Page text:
The RBS Six Nations champions have 10 Test matches before the traditional summer World Cup warm-ups, and the tournament proper starting in September 2015.
Head coach Schmidt believes the relentless Six Nations schedule offers no opportunity for squad rotation.
The former Leinster coach remains unfazed by the challenge to anoint Brian O'Driscoll's successor for Ireland's 13 shirt in that time-frame, with the talisman centre retiring at the end of the season.
"There are 10 Tests to go ultimately towards the World Cup, five of those are the finals we play week to week in the Six Nations," said Schmidt.
"For us personally the Six Nations is massive, because it happens every year and that's the one tournament you've got to be repeatedly good at.
"The World Cup is once every four years.
"It's got to be kept in mind because it's the peak, but those five Six Nations Tests, it's probably the amount of pressure for those, it's hard to go outside of the players who are in form and to keep continuity because it's played over seven weeks.
"So you don't even get chance to catch breath.
"I thought that we would have been able to give a little more opportunity without losing continuity during the Six Nations.
"If we hadn't played people against Italy they would have had two full weeks off, and that wouldn't have been the best preparation for the deciding game against France."
Rejecting outside accusations of Leinster bias, Schmidt said he never even considers provincial background when selecting Ireland squads.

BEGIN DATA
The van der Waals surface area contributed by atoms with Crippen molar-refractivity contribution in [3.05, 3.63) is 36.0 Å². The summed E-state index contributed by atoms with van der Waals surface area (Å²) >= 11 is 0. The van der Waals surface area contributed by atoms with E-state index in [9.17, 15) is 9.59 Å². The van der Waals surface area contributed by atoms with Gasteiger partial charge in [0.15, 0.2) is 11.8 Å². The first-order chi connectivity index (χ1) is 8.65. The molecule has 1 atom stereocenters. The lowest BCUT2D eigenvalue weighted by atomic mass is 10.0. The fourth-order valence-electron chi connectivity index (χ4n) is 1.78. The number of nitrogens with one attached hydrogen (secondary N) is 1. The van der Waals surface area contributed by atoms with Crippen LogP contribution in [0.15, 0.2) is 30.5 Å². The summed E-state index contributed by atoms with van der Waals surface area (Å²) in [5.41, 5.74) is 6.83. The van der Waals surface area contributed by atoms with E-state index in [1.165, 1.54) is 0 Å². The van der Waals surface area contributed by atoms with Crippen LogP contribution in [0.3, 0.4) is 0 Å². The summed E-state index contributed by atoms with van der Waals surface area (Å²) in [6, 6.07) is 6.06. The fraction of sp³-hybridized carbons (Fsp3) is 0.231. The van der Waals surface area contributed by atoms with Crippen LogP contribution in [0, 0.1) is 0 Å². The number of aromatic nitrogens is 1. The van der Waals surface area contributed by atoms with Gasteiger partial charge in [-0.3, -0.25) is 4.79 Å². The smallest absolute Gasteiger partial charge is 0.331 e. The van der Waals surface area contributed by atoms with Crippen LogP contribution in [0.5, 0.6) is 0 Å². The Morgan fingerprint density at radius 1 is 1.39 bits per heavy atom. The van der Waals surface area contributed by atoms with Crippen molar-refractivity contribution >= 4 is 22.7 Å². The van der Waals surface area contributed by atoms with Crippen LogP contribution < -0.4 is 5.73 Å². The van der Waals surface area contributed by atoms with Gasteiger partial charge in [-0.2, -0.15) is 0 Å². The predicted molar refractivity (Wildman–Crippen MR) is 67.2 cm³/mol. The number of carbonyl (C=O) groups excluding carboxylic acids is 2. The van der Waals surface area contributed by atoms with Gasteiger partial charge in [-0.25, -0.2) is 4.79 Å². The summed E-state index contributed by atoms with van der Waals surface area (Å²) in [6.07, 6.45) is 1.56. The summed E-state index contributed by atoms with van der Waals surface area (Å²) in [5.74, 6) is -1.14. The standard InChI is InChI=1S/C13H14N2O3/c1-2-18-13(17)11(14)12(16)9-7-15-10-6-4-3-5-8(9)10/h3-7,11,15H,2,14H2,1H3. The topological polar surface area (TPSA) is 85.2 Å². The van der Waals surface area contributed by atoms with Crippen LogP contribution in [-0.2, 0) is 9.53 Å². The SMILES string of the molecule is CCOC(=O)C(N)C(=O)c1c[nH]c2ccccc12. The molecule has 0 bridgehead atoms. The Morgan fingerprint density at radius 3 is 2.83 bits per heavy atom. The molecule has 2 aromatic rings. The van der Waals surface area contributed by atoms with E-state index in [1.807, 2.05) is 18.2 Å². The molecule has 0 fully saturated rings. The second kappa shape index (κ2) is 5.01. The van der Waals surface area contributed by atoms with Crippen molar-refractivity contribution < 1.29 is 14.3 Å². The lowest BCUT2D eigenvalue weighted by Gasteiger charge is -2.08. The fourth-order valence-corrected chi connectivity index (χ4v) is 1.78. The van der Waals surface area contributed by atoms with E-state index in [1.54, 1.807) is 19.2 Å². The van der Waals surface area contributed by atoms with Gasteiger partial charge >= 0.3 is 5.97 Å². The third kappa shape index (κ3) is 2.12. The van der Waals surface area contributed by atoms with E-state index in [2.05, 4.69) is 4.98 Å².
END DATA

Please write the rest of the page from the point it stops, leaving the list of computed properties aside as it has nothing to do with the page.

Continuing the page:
Buoyed by the return to fitness of Stephen Ferris, Tommy Bowe and Donnacha Ryan, Schmidt said he would not rule out taking Johnny Sexton on the summer's Argentina tour.
Robbie Henshaw, Darren Cave and even Jared Payne, who qualifies through residency in November, can fight to succeed O'Driscoll next term, said Schmidt.
The Kiwi coach said there is still time for fast-developing provincial stars like JJ Hanrahan at Munster to force their way into the picture ahead of Rugby World Cup 2015 to boot.
"I don't think the circle is as tight as people probably perceive it to be," said Schmidt.
"We would have discussed 55 to 60 names, now you can't select that many but they are certainly part of discussions.
"We are very open-minded, and we want there to be real competition for places, and we want to be able to keep an open mind in so far as the form of some of those younger players.
"I don't think the Argentina tour is the only time to try things, we will have the Guinness Series that follows it too.
"They are the five Test matches that really give us an opportunity to get together a squad to try to defend the Six Nations now we're in that position."
Former players and outside commentators have questioned whether Schmidt's Ireland selections have weighed too heavily on his former club Leinster.
The ex-schoolteacher himself is in no mood to agree.
"For me I select Irish players: if people want to differentiate, if people want to divide that provincially, that's their prerogative," said Schmidt.
"But as a group we're just trying to select the Irish national team.
"If people are going to be distracted by provincial loyalties, then that's certainly something that's not happening within the group.
"There's been a super unity within the group, and it's probably always disappointing to get criticised.
"I can totally understand the perception, but what I could guarantee is that we have all the stats, we watch all the games, and we try to do as much homework as we possibly can."
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